This ruling removes a significant barrier in providing patients with access to their pharmacy of choice and increased price transparency. This is a big win for our pharmacies, pharmacists, and patients.
AUSTIN, Texas (PRWEB) December 11, 2020
The Supreme Court of the United States yesterday issued its landmark decision in Rutledge v. Pharmaceutical Care Management Association (PCMA), ruling in favor of an Arkansas law to prevent abusive pharmacy benefit manager (PBM) payment practices.
The unanimous decision empowers states like Texas to take action to hold PBMs accountable for their role in managing drug benefits that profit at the expense of local pharmacists, pharmacies and the patients who depend on them.
“This ruling removes a significant barrier in providing patients with access to their pharmacy of choice and increased price transparency,” said Texas Pharmacy Association President Michelle Beall, Pharm.D. “This is a big win for our pharmacies, pharmacists, and patients. But, there’s much more work to do to in Texas to strengthen PBM regulations to benefit patients during the upcoming 2021 legislative session.”
PBM reform is a top legislative priority for the Texas Pharmacy Association and its recently formed Independent Pharmacy Academy, which aims to strengthen and unite the voice of independent pharmacy in Texas.
Texas is one of 46 states whose attorneys general signed on to an amicus brief this spring, telling the high court that preserving states’ ability to regulate PBMs was essential for curbing harmful business practices in healthcare and protecting consumers' access to medication.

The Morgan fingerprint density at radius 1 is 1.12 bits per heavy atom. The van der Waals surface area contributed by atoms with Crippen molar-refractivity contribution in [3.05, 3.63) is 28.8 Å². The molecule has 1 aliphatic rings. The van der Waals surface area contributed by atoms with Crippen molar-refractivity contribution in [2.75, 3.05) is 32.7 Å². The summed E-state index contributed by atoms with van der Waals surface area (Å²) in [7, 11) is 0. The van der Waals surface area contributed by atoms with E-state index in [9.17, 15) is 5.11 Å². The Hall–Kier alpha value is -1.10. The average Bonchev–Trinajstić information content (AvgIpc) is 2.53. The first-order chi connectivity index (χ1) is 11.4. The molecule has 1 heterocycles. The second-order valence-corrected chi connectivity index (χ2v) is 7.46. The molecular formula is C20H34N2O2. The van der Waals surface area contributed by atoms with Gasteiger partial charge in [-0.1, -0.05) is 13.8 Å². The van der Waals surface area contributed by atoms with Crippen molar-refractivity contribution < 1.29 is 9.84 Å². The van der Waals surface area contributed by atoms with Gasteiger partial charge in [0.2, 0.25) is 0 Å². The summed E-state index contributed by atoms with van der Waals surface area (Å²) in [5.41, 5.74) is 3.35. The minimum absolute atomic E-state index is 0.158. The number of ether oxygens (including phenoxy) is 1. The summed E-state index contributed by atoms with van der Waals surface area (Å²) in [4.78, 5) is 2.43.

The Arkansas law upheld by the Supreme Court this week prohibits PBMs from reimbursing local pharmacies at a lower rate than what the pharmacies pay to fill prescriptions. PBMs often profit by reimbursing pharmacies at less than a pharmacy’s cost to acquire a drug. This is just one of the many ways the PBM system puts pharmacies and patients at a disadvantage.
PBMs determine which pharmacies will be included in a prescription drug plan's network and how much those pharmacies will be paid for their services. PBMs also regulate which drugs are covered under a specific plan and set copays, negotiate rebates with drug manufacturers, and incentivize patients to use mail order and specialty pharmacies owned by the PBMs. Acting as middlemen, the role of PBMs can go largely unnoticed, leading to hidden costs and higher drug prices.
“This is a historic decision for the thousands of pharmacy professionals who play a critical role in ensuring public health,” said TPA Chief Executive Officer Debbie Garza, R.Ph. “Texas pharmacists remain on the front lines of the coronavirus pandemic, not only providing much-needed medication but also keeping their patients safe and healthy by providing COVID-19 testing and soon COVID-19 vaccinations. It is critical that Texas rein in PBM practices to ensure patients have access to their local pharmacies and we let pharmacists do what they do best: serve their patients and their communities.”